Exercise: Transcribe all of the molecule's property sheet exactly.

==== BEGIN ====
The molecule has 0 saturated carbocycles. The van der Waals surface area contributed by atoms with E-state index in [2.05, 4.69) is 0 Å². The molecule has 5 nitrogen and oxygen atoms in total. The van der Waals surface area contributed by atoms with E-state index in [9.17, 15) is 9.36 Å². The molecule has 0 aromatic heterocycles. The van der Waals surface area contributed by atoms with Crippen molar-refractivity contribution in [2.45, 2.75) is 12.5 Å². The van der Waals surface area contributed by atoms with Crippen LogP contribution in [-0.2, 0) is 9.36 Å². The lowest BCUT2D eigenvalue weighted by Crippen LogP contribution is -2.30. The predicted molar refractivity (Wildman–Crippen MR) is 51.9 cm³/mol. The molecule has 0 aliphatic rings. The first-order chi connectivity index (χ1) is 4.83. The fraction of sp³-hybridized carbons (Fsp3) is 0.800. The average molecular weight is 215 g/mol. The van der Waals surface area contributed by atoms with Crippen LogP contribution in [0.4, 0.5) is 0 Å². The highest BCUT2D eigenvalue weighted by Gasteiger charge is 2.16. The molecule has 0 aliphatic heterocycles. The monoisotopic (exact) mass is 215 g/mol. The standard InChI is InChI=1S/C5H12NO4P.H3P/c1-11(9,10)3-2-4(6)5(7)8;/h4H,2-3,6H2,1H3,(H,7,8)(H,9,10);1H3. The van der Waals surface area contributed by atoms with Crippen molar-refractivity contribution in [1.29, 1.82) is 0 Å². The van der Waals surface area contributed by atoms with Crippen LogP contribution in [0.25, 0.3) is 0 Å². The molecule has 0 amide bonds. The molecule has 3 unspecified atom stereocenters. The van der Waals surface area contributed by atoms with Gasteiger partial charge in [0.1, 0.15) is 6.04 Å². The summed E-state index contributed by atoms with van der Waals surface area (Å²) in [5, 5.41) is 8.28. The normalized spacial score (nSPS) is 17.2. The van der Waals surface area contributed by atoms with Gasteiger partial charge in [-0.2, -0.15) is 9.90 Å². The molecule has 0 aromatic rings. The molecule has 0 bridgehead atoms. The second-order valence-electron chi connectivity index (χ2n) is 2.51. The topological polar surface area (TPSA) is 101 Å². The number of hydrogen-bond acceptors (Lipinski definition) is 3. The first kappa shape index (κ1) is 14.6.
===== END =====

The molecule has 0 saturated carbocycles. The van der Waals surface area contributed by atoms with E-state index in [2.05, 4.69) is 0 Å². The molecule has 5 nitrogen and oxygen atoms in total. The van der Waals surface area contributed by atoms with E-state index in [9.17, 15) is 9.36 Å². The molecule has 0 aromatic heterocycles. The van der Waals surface area contributed by atoms with Crippen molar-refractivity contribution in [2.45, 2.75) is 12.5 Å². The van der Waals surface area contributed by atoms with Crippen LogP contribution in [-0.2, 0) is 9.36 Å². The lowest BCUT2D eigenvalue weighted by Crippen LogP contribution is -2.30. The predicted molar refractivity (Wildman–Crippen MR) is 51.9 cm³/mol. The molecule has 0 aliphatic rings. The first-order chi connectivity index (χ1) is 4.83. The fraction of sp³-hybridized carbons (Fsp3) is 0.800. The average molecular weight is 215 g/mol. The van der Waals surface area contributed by atoms with Crippen LogP contribution in [0.4, 0.5) is 0 Å². The highest BCUT2D eigenvalue weighted by Gasteiger charge is 2.16. The molecule has 0 aliphatic heterocycles. The monoisotopic (exact) mass is 215 g/mol. The standard InChI is InChI=1S/C5H12NO4P.H3P/c1-11(9,10)3-2-4(6)5(7)8;/h4H,2-3,6H2,1H3,(H,7,8)(H,9,10);1H3. The van der Waals surface area contributed by atoms with Crippen molar-refractivity contribution in [1.29, 1.82) is 0 Å². The van der Waals surface area contributed by atoms with Crippen LogP contribution in [0.25, 0.3) is 0 Å². The molecule has 0 amide bonds. The molecule has 3 unspecified atom stereocenters. The van der Waals surface area contributed by atoms with Gasteiger partial charge in [0.1, 0.15) is 6.04 Å². The summed E-state index contributed by atoms with van der Waals surface area (Å²) in [5, 5.41) is 8.28. The normalized spacial score (nSPS) is 17.2. The van der Waals surface area contributed by atoms with Gasteiger partial charge in [-0.2, -0.15) is 9.90 Å². The molecule has 0 aromatic rings. The molecule has 0 bridgehead atoms. The second-order valence-electron chi connectivity index (χ2n) is 2.51. The topological polar surface area (TPSA) is 101 Å². The number of hydrogen-bond acceptors (Lipinski definition) is 3. The first kappa shape index (κ1) is 14.6.